In:  Supplement to: Hennige, Sebastian; Wicks, L C; Kamenos, N A; Bakker, Dorothee C E; Findlay, Helen S; Dumousseaud, C; Roberts, J Murray (2014): Short-term metabolic and growth responses of the cold-water coral Lophelia pertusa to ocean acidification. Deep Sea Research Part II: Topical Studies in Oceanography, 99, 27-35, https://doi.org/10.1016/j.dsr2.2013.07.005
    Publication Date: 2020-02-22
    Description: Cold-water corals are amongst the most three-dimensionally complex deep-sea habitats known and are associated with high local biodiversity. Despite their importance as ecosystem engineers, little is known about how these organisms will respond to projected ocean acidification. Since preindustrial times, average ocean pH has already decreased from 8.2 to ~ 8.1. Predicted CO2 emissions will decrease this by up to another 0.3 pH units by the end of the century. This decrease in pH may have a wide range of impacts upon marine life, and in particular upon calcifiers such as cold-water corals. Lophelia pertusa is the most widespread cold-water coral (CWC) species, frequently found in the North Atlantic. Data here relate to a short term data set (21 days) on metabolism and net calcification rates of freshly collected L. pertusa from Mingulay Reef Complex, Scotland. These data from freshly collected L. pertusa from the Mingulay Reef Complex will help define the impact of ocean acidification upon the growth, physiology and structural integrity of this key reef framework forming species.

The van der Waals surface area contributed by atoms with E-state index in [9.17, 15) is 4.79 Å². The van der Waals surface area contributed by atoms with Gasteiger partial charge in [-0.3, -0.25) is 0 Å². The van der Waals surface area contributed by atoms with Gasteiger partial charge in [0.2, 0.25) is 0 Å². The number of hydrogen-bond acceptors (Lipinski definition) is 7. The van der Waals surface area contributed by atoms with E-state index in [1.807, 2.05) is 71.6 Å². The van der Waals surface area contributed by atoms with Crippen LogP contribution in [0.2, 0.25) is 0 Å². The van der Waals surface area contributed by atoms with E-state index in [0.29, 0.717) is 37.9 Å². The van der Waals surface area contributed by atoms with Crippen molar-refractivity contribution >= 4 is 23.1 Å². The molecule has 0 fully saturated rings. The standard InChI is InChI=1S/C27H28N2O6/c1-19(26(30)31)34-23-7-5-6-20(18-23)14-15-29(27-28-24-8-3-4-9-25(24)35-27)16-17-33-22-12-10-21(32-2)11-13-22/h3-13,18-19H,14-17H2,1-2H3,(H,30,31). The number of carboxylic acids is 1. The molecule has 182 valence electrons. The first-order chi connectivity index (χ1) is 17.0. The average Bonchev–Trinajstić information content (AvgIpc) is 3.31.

Type: Dataset
    Format: text/tab-separated-values, 1107 data points
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  • 3
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    PANGAEA
    In:  Supplement to: Fitzer, Susan C; Phoenix, Vernon R; Cusack, Maggie; Kamenos, N A (2014): Ocean acidification impacts mussel control on biomineralisation. Scientific Reports, 4, 6218, https://doi.org/10.1038/srep06218